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Friday, March 20, 2015

Lions, Panthers, Rams and Raiders. Those are the mascots for the four high schools we cover here at East Niagara Post.

The Lockport Lions, Newfane Panthers, Roy-Hart Rams and Barker Raiders. As high school mascots go, they're all perfectly adequate. Two animals that roar, one that charges and a human that "arrrrr"s.

I went to high school at Niagara-Wheatfield Senior High School. We were the Falcons. Then I went to Ashland University. We were the Eagles. Pretty basic stuff. Nothing controversial — which I'm just fine with.

Earlier this week, the Lancaster School Board voted unanimously to drop their 60-year tradition of calling their sports teams "Redskins" following pressure from other school districts who announced they would boycott sporting events against the Lancaster team.

Specifically, lacrosse teams from my Alma Mater (Niagara-Wheatfield), Akron and Lake Shore school districts said that they would refuse to play a team named "Redskins." All three school districts have significant Native American populations. Many Native Americans feel the term is a racial slur.

So in the interest of playing lacrosse — and hopefully in the interest of not offending people — the Lancaster board made their decision.

But not everyone seems to agree that it was the right decision.

About 300 students walked out of school in protest on Thursday, holding signs like "School board speak with forked tongue." They were upset that they were losing their heritage. Lancaster High School does not have a significant Native American population.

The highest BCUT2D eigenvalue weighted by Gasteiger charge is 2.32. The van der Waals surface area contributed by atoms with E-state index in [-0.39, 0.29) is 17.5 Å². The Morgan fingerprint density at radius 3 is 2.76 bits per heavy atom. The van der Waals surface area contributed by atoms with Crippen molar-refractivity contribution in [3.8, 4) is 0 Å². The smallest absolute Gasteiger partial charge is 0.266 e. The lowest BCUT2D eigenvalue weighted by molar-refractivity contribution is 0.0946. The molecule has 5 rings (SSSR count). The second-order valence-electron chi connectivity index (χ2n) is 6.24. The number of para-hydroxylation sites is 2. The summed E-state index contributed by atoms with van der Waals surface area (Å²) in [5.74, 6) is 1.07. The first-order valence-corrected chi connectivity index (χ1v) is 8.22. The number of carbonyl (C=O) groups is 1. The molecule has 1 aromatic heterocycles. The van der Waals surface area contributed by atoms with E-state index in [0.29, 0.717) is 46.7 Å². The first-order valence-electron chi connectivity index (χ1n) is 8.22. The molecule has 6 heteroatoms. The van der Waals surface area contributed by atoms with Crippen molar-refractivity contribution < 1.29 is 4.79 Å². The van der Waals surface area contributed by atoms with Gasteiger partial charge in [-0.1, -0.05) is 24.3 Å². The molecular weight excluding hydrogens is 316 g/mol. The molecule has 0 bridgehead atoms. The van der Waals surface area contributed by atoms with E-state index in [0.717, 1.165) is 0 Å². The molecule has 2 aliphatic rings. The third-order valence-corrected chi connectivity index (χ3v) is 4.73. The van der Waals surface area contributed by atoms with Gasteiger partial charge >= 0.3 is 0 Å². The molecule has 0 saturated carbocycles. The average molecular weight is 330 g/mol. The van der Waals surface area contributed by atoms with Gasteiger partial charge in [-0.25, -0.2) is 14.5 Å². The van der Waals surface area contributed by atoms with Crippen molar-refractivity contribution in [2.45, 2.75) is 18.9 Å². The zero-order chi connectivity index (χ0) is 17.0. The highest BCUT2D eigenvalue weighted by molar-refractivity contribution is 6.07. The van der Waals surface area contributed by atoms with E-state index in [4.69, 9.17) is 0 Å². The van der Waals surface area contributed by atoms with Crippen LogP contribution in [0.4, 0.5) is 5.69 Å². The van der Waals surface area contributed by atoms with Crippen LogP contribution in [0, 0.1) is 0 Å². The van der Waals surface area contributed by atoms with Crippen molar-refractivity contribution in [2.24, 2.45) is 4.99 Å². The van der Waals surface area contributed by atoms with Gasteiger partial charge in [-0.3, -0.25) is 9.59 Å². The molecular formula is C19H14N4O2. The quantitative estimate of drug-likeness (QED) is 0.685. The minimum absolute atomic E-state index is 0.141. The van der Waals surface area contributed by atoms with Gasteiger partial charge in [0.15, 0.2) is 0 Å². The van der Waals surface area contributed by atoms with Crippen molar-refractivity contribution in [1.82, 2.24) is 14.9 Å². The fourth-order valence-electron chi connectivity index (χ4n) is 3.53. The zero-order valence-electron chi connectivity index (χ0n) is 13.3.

Now, when I was in high school, I would have protested a ham sandwich if it had gotten me out of class. So I can understand how 300 kids would walk out in protest. However, my parents would have kicked my ass. So I can't understand how 300 kids would walk out in protest.

Except ...

It seems that many of the parents are with their kids on this. They feel the district should have continued to use a derogatory term to identify their sports teams. It worked when they were young, so why wouldn't it work now? They feel some people are just being "politically correct" in wanting to change the mascot. And the last thing they want to be is politically correct.

Not everyone is offended by the term "Redskin." Having never been Native American, I hadn't given it much thought until these past few years when it became a national conversation due to the Washington Redskins. But if people find it offensive, why would anyone fight to keep it?

Look, this is still the United States of America. We have the right to be jerks if we want to — to a degree. You don't have to talk to the cashier at the store if you don't wish to. You don't have to tip your waitress. You don't have to smile and say "hi" just because someone else does. And technically speaking, you can use derogatory terms. But why?

It would seem to me that a "civilized" culture such as ours would make an effort to not offend people. I mean, we're the best country on the planet, right? Does that mean we don't have to be nice? Because that's the feeling I get sometimes: "We don't have to be nice because we've got the bombs."

There's nothing wrong with political correctness, or as I like to call it, "being compassionate." But hey, Lancaster parents, if it pains you too much show kindness to others, then by all means, you have an opportunity to tell the world who you are through your new mascot name. I suggest the Lancaster Bullies.

+Scott Leffler tries not to offend people. But it happens anyway. Be offended on Twitter by following him @scottleffler

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